Eco-restoration projects come in all shapes and sizes, from healing tens of thousands of acres charred by wildfires to converting patches of non-productive farmland back to wetland. But a common problem shared by those doing the work, regardless of the form it takes, is the lack of available native seeds.
For a sense of scale, a restoration project at Orland Grassland in the south suburbs called for 5,000 pounds of native seed; Orland measures just under 1,000 acres.
The native seed shortage has become enough of an issue that the U.S. Bureau of Land Management, which oversees 245 million acres, asked the National Academies of Science, Engineering and Medicine to study ways to develop a more sustainable seed supply.
Kayri Havens of the Chicago Botanic Garden — operator of the largest native seed collection program in the U.S. — was a member of the committee formed by the academies to tackle the seed challenge.
The group — officially the Committee on an Assessment of Native Seeds and Capacities — recently released its report, detailing a supply-and-demand conundrum that will require give and take from both landowners and seed growers to resolve.
Restoration ecology is still a relatively new discipline, said Havens, so it’s not surprising that it’s suffering from growing pains.
The biggest challenges that need to be addressed: The native segment of the commercial seed production industry is comparatively small and highly specialized, and volatile demand creates an uncertain market for the companies that are engaged in this sector.
Currently, wildfires drive a significant amount of demand for native seed, she explained, but there’s no way to predict from one year to the next how many acres will burn. According to the National Interagency Fire Center, 4.6 million acres burned in 2019, a figure that soared to 10.1 million acres in 2020.
“Some of the things we looked at were ‘How do we even out demand?’” Havens said.
One recommendation from the committee is for public land managers to commit to restoring a specific number of acres, even in non-fire years. That way, seed producers can ramp up supply without worrying they’ll be stuck with excess seeds, Havens said, while at the same time, there’s no shortage of degraded land that could benefit from restoration. (Indeed, it’s the spread of an invasive species called cheat grass that’s fueling wildfires in western states.)
On the suppliers’ end, the committee said they need to expand the diversity of plant species included in their offerings. Too often, buyers have to make do with substitutions or with having key species perpetually unavailable, and that can affect the success of a restoration project.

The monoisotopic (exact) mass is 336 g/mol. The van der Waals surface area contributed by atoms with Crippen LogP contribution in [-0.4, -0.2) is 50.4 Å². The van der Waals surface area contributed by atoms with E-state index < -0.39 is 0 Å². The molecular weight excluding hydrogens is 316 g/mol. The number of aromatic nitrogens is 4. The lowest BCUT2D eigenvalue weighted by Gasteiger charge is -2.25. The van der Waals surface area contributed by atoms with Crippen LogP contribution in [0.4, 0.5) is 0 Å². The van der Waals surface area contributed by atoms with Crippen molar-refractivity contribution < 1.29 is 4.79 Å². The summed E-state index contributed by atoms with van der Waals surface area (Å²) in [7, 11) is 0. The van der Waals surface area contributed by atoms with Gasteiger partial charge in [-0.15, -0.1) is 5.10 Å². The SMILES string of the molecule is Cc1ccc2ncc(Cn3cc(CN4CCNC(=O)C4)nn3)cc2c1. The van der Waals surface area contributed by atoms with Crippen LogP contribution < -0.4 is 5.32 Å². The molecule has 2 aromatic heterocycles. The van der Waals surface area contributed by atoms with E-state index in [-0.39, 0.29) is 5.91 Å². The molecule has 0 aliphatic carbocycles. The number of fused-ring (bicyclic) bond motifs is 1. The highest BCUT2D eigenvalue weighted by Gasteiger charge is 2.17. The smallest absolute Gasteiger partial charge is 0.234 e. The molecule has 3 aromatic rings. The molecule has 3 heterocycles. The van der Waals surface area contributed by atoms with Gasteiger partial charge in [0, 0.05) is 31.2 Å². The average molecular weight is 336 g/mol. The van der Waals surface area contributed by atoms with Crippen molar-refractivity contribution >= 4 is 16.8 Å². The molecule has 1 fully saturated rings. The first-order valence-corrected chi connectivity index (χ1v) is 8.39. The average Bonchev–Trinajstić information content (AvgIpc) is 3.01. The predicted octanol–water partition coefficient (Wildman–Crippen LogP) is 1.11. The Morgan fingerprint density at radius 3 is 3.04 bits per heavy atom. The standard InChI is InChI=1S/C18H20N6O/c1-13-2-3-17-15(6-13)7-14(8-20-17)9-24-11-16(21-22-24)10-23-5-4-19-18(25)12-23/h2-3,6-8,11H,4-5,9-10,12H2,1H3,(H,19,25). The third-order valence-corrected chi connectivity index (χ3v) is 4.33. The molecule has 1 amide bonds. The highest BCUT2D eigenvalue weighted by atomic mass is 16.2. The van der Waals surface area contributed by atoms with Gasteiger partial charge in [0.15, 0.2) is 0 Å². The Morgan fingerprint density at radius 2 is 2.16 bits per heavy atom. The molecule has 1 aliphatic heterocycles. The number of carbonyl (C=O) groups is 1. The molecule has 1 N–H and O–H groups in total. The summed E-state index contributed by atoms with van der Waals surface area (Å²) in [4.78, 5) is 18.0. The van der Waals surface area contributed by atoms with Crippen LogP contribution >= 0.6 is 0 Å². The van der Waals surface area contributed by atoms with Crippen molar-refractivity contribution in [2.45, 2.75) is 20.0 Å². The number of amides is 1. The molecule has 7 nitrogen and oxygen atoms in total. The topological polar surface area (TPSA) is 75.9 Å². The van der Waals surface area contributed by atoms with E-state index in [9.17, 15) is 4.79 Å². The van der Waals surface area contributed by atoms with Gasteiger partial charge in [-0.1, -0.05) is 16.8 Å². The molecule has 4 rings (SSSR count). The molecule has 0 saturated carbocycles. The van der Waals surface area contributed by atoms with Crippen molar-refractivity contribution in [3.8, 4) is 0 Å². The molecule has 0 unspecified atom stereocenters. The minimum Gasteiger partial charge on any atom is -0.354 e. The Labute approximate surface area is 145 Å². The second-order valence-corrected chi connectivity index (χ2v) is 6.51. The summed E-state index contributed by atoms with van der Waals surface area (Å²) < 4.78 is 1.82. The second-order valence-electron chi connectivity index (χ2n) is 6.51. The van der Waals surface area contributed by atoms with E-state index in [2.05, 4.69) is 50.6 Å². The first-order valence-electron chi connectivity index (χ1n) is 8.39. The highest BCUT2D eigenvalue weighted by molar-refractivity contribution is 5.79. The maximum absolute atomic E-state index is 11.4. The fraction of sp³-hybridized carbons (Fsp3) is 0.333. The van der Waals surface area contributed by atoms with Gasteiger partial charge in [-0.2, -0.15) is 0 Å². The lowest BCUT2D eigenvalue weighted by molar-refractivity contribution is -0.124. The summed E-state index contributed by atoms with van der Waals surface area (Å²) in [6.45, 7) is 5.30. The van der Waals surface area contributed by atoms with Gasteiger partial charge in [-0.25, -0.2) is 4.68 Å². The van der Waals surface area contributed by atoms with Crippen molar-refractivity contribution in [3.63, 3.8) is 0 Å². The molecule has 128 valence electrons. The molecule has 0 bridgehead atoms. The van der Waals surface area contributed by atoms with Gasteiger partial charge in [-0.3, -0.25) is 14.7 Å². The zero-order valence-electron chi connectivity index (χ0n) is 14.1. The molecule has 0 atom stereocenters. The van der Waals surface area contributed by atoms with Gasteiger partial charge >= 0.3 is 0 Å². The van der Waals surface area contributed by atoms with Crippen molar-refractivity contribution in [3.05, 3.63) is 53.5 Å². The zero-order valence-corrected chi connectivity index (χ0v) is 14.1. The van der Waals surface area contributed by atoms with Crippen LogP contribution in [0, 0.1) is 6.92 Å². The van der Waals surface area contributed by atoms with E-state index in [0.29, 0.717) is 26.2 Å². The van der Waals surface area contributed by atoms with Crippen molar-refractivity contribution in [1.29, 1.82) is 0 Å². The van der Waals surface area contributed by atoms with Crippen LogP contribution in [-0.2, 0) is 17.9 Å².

Admittedly, the recommendation is a tall order. Some natives are incredibly tricky to grow and harvest at scale. Violets, for example, are a vital host plant for the threatened regal fritillary butterfly. While violets “spread like crazy” in nature, attempting to grow them in a controlled setting for seed has been nearly impossible, Havens said.
To assist growers, the committee suggested the creation of a system much like the Department of Agriculture’s in-house research agency, the Agricultural Research Service, which operates on a billion-dollar annual budget.
The service runs plant material centers that investigate how best to grow and harvest agricultural species. “We need something focused like that for native seed,” said Havens. “Federal agencies need to share the risk with growers and help grow new crops of seeds.”
These same agencies are already sitting on the primary source of seed — native plants in the wild. Setting aside acreage as seed reservoirs, and judiciously collecting and sharing seeds with growers to form “starter” stock would form the basis of a sustainable, public-private native seed industry, Havens said.
Such a program already exists, on a smaller scale, she said. It’s called Seeds of Success, and the Chicago Botanic Garden is one of six non-federal partners.
Agencies and growers have the knowledge to increase and improve the supply of native seeds, but too much work takes place in silos and there’s a lack of consistent messaging, the committee said.
If there is an over-arching recommendation, it’s for a national, interagency structure that could coordinate decisions about things like seed storage facilities as well as funding.
Any improvements made at the national level will eventually trickle down to home gardeners, whose backyard native plantings also support biodiversity.
“If we can crack the nut for big federal agencies, it will work for all of us,” said Havens.